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National Scenic Rivers North

Discussion in 'Paddling Rivers in Your Area or State for everyone' started by canoecrafter, Feb 15, 2011.

  1. canoecrafter

    canoecrafter Member

    If you're planning to travel north to paddle this summer—way north like to the Boundary Waters Canoe Area in Minnesota—stop in Spooner, Wisconsin on your way to tour the brand new Wisconsin Canoe Heritage Museum. This non-profit canoe museum and workshop is the nation's only museum dedicated purely to canoeing and wooden canoebuilding. You'll find an amazing display of restored and original wooden canoes dating from pre-1900 to the present, along with a busy canoebuilding workshop with as many as six new wood canoes or historic restorations going on at one time. Check out the website at : http://www.wisconsincanoeheritagemuseum.com/index.html

    And the best part of visiting this part of northwest Wisconsin is that you're in the backyard of America's first two National Wild and Scenic Rivers, the Namekagon and St. Croix, established in 1969 by Wisconsin Senator Gaylord Nelson. Both rivers are less that 30 minutes away from the museum, and the St. Croix/Namekagon Waterway Vistor's Center for the rivers is only five minutes away in Trego, WI. There you'll find interactive displays, films, detailed river maps, lists of outfitters, and everything needed to get you on the water and paddling two of the prettiest and most pristine rivers in the nation. A third wild and scenic river in the Spooner area, the Totagatic, was just designated as such by the Wisconsin DNR, who purchased critical undeveloped sections of the river in 2009.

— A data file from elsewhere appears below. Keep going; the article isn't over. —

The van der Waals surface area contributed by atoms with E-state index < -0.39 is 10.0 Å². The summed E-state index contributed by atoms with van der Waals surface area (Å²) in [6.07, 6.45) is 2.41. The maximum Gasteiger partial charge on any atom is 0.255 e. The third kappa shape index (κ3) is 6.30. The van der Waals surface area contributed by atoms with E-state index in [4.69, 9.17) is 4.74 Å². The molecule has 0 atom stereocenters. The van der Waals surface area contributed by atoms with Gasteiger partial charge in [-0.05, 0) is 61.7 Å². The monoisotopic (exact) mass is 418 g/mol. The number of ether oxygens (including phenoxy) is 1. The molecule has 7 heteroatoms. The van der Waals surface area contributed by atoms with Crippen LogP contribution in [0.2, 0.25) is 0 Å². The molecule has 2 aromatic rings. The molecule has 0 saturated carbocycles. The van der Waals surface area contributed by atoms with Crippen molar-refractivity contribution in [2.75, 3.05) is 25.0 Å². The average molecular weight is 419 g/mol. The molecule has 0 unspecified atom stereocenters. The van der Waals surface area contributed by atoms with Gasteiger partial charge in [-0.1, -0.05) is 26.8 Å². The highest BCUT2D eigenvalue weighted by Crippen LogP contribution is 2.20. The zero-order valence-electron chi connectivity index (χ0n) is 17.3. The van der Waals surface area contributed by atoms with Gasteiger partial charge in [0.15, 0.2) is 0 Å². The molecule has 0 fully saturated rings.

Hey, where else can you find a canoe museum to tour, and three Wild and Scenic Rivers to paddle within 30 minutes of each oher?
     
  2. Kayak Jack

    Kayak Jack Well-Known Member

    Thanks! This sounds similar to the Canadian canoe Museum in Peterborough, Ontario. It would be a nice place to go see before or after going to Canoecopia in Madison.
     
  3. canoecrafter

    canoecrafter Member

    Re: Canoecopia

    Jack,
    The canoe museum in Spooner will have a booth at Canoecopia in Madison. Stop in and say Hi. And get on our mailing list for newsletters and announcements for upcoming canoebuilding classes.

    You may want to become a member of the non-profit canoe museum/workshop to help us grow. Someday, we hope to be as comprehensive as the Canadian Canoe Museum in Peterborough. You can become a member on the website.

    http://www.wisconsincanoeheritagemuseum.com/index.html

    We welcome paddlers and wooden canoe lovers from both sides of the Mason-Dixon Line! And we don't yet have an authentic southern-Louisiana pirogue in our collection, but we do welcome donations.

    Gary

    When people finally figure out what's important in Life, there's gonna be a big shortage of canoes.
     
  4. Kayak Jack

    Kayak Jack Well-Known Member

    Gary, on the first Saturday of March, come to East Lansing MI. The Quiet Water Symposium hosts builders of canoes & kayaks, campers, and other outdoor enthusiasts. There are about 100-200 exhibitors, all family oriented, and lots of great folks.
    Gary & Joannie McGuffin will be there, and so will Cliff Jacobson. (I'll be there too, sighing autographs - for FREE! :wink: )
    If you are interested, contact me at kayakjack@mimasons.com
     

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